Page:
362. Memorandum for the Record1


  • Telephone Discussion with Secretary Rusk

I called Secretary Rusk to discuss the air drops on Bunia and Watsa. Rusk told me that after careful deliberation the Department and the Belgian Government had decided they would not go forward with the drops. He said they did not feel the recommendations of the embassies in Leopoldville were valid because there was no meaningful inventory of the number of European refugees in either city. Furthermore, there were no Americans there. I dissented sharply from this decision. I said that I felt neither Leopoldville nor the State Department knew very much about how many refugees were in these two cities and that probably the statements of the people from Stanleyville and Paulis were most authoritative. Furthermore, there was evidence of atrocities that I did not think should go on. Finally, if we did not conduct the drops, it would become obvious that our actions against Stanleyville [Page 524] were in effect in support of the Congolese Army and humanitarian excuse could not be supported. Rusk responded that the Paulis operation might change this appraisal. I said it might, but, nevertheless, history would record it differently. I therefore said it was my unreserved and very strong recommendation that we go forward. I could see no excuse for not doing so. I thought the drops would be successful and felt it was incumbent upon us to do so. Rusk said, “thank you very much,” he would think the thing over and reappraise the situation prior to the withdrawal of the paratroopers from Kamina.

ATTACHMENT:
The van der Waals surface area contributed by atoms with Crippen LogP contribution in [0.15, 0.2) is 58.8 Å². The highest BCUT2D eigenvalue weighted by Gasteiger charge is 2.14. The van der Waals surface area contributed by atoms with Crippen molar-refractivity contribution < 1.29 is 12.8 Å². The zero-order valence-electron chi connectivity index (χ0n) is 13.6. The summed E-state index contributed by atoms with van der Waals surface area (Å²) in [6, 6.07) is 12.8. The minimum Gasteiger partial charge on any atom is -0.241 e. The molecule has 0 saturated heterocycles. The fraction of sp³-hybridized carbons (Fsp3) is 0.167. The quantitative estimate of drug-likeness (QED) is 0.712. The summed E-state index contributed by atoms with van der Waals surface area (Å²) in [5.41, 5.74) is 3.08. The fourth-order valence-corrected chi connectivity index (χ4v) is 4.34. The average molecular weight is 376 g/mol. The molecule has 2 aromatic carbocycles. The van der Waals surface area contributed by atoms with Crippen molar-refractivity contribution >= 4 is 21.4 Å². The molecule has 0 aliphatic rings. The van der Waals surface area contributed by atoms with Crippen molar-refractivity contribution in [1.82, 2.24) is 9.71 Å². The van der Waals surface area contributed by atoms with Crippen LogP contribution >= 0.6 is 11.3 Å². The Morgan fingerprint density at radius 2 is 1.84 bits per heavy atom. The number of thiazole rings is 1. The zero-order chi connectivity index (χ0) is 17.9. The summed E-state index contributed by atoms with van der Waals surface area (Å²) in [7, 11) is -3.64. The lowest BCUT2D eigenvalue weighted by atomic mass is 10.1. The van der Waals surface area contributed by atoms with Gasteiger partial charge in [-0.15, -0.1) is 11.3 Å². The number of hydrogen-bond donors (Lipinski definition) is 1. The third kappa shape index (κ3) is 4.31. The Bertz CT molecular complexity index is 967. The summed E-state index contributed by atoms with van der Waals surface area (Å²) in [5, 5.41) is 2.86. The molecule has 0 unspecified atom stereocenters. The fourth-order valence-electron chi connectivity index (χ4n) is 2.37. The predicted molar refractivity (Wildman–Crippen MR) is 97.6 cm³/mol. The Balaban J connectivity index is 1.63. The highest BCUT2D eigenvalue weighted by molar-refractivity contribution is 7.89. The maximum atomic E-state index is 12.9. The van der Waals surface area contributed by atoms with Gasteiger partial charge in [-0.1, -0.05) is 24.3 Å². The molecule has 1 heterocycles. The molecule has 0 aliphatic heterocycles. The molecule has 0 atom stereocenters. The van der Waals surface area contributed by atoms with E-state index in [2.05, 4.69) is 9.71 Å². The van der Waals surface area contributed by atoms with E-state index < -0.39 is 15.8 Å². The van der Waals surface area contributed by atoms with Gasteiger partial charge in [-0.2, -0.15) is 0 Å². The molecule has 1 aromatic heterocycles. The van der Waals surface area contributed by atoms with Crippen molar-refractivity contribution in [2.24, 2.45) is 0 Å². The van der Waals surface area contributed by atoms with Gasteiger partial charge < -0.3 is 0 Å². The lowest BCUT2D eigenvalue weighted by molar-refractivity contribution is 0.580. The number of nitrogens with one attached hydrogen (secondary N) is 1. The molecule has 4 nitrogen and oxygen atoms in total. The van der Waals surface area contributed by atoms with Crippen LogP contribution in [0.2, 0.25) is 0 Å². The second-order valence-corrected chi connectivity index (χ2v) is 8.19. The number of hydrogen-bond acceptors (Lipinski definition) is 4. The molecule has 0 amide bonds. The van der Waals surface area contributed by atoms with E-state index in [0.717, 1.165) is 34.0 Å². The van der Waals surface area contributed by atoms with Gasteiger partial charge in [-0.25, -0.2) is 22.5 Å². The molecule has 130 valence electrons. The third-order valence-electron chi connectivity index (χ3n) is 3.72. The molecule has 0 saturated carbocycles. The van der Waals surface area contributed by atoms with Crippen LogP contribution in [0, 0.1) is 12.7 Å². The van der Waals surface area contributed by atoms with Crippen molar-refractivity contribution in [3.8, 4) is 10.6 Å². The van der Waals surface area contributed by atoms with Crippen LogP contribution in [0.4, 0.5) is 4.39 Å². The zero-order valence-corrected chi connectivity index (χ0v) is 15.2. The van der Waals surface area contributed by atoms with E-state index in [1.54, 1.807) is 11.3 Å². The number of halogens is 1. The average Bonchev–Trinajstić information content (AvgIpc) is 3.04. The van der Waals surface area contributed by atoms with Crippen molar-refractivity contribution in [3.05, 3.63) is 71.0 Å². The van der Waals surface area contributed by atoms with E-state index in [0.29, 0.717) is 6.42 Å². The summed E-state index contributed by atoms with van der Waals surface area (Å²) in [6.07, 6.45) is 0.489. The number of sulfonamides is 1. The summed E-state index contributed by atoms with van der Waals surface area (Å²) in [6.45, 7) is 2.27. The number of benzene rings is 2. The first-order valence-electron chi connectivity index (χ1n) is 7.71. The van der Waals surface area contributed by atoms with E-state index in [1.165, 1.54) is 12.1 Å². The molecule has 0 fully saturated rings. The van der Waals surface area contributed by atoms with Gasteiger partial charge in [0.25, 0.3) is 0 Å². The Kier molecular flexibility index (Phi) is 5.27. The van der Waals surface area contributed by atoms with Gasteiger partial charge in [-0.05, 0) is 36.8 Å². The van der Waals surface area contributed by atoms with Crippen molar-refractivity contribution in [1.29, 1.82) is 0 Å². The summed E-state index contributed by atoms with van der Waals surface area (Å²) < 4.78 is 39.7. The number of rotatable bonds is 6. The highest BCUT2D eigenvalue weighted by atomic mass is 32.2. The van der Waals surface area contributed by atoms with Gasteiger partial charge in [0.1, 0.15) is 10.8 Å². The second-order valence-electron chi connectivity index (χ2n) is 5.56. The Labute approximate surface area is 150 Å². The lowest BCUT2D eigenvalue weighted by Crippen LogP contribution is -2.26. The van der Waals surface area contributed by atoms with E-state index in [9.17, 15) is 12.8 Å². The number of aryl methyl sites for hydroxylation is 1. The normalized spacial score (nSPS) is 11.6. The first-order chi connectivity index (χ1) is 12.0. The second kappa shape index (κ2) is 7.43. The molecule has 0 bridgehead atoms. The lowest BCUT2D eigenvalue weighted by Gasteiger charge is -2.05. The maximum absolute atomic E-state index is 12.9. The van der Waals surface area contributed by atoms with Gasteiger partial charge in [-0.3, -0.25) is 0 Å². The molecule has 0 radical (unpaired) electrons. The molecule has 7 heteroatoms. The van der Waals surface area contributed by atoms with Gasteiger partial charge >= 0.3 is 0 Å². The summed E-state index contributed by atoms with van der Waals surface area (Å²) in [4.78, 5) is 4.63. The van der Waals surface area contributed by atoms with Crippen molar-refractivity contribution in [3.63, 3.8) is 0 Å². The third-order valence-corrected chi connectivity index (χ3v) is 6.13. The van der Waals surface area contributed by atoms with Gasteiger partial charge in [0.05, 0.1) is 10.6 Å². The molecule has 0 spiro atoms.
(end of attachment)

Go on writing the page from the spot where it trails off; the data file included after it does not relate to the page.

1. Source: Central Intelligence Agency Files, DCI/McCone Files, Job 80B01285A, Box 2, DCI (McCone) Memos for the Record, 01 Nov.–31 Dec. 64. Secret; Eyes Only. Dictated by McCone.